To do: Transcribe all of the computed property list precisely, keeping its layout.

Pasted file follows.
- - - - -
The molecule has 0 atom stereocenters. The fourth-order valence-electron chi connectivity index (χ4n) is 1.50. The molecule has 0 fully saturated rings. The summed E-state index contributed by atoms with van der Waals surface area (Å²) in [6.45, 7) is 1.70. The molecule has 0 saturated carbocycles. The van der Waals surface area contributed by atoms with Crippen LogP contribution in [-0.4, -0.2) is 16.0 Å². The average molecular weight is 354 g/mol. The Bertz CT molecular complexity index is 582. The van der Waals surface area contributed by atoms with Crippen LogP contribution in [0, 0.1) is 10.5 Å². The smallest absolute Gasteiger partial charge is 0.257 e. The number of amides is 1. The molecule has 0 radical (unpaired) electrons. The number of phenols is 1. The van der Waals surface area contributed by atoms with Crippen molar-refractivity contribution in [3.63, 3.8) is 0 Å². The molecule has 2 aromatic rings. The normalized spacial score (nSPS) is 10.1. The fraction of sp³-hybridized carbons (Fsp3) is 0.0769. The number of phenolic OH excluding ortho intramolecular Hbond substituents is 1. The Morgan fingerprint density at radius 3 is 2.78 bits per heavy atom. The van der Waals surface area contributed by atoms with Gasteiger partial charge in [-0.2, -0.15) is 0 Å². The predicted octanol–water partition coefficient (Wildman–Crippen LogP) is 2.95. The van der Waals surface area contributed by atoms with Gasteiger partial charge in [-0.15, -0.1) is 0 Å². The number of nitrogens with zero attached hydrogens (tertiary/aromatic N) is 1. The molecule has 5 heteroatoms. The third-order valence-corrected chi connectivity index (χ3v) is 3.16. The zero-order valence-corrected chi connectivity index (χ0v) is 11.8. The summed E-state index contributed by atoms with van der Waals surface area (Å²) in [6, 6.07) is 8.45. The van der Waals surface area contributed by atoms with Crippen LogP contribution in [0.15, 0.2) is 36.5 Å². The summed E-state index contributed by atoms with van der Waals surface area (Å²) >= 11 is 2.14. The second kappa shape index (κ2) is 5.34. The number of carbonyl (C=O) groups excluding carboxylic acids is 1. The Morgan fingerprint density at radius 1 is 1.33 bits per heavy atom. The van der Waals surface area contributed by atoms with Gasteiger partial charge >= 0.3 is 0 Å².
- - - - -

The molecule has 0 atom stereocenters. The fourth-order valence-electron chi connectivity index (χ4n) is 1.50. The molecule has 0 fully saturated rings. The summed E-state index contributed by atoms with van der Waals surface area (Å²) in [6.45, 7) is 1.70. The molecule has 0 saturated carbocycles. The van der Waals surface area contributed by atoms with Crippen LogP contribution in [-0.4, -0.2) is 16.0 Å². The average molecular weight is 354 g/mol. The Bertz CT molecular complexity index is 582. The van der Waals surface area contributed by atoms with Crippen LogP contribution in [0, 0.1) is 10.5 Å². The smallest absolute Gasteiger partial charge is 0.257 e. The number of amides is 1. The molecule has 0 radical (unpaired) electrons. The number of phenols is 1. The van der Waals surface area contributed by atoms with Crippen molar-refractivity contribution in [3.63, 3.8) is 0 Å². The molecule has 2 aromatic rings. The normalized spacial score (nSPS) is 10.1. The fraction of sp³-hybridized carbons (Fsp3) is 0.0769. The number of phenolic OH excluding ortho intramolecular Hbond substituents is 1. The Morgan fingerprint density at radius 3 is 2.78 bits per heavy atom. The van der Waals surface area contributed by atoms with Gasteiger partial charge in [-0.2, -0.15) is 0 Å². The predicted octanol–water partition coefficient (Wildman–Crippen LogP) is 2.95. The van der Waals surface area contributed by atoms with Gasteiger partial charge in [-0.15, -0.1) is 0 Å². The number of nitrogens with zero attached hydrogens (tertiary/aromatic N) is 1. The molecule has 5 heteroatoms. The third-order valence-corrected chi connectivity index (χ3v) is 3.16. The zero-order valence-corrected chi connectivity index (χ0v) is 11.8. The summed E-state index contributed by atoms with van der Waals surface area (Å²) in [6, 6.07) is 8.45. The van der Waals surface area contributed by atoms with Crippen LogP contribution in [0.15, 0.2) is 36.5 Å². The summed E-state index contributed by atoms with van der Waals surface area (Å²) >= 11 is 2.14. The second kappa shape index (κ2) is 5.34. The number of carbonyl (C=O) groups excluding carboxylic acids is 1. The Morgan fingerprint density at radius 1 is 1.33 bits per heavy atom. The van der Waals surface area contributed by atoms with Gasteiger partial charge >= 0.3 is 0 Å².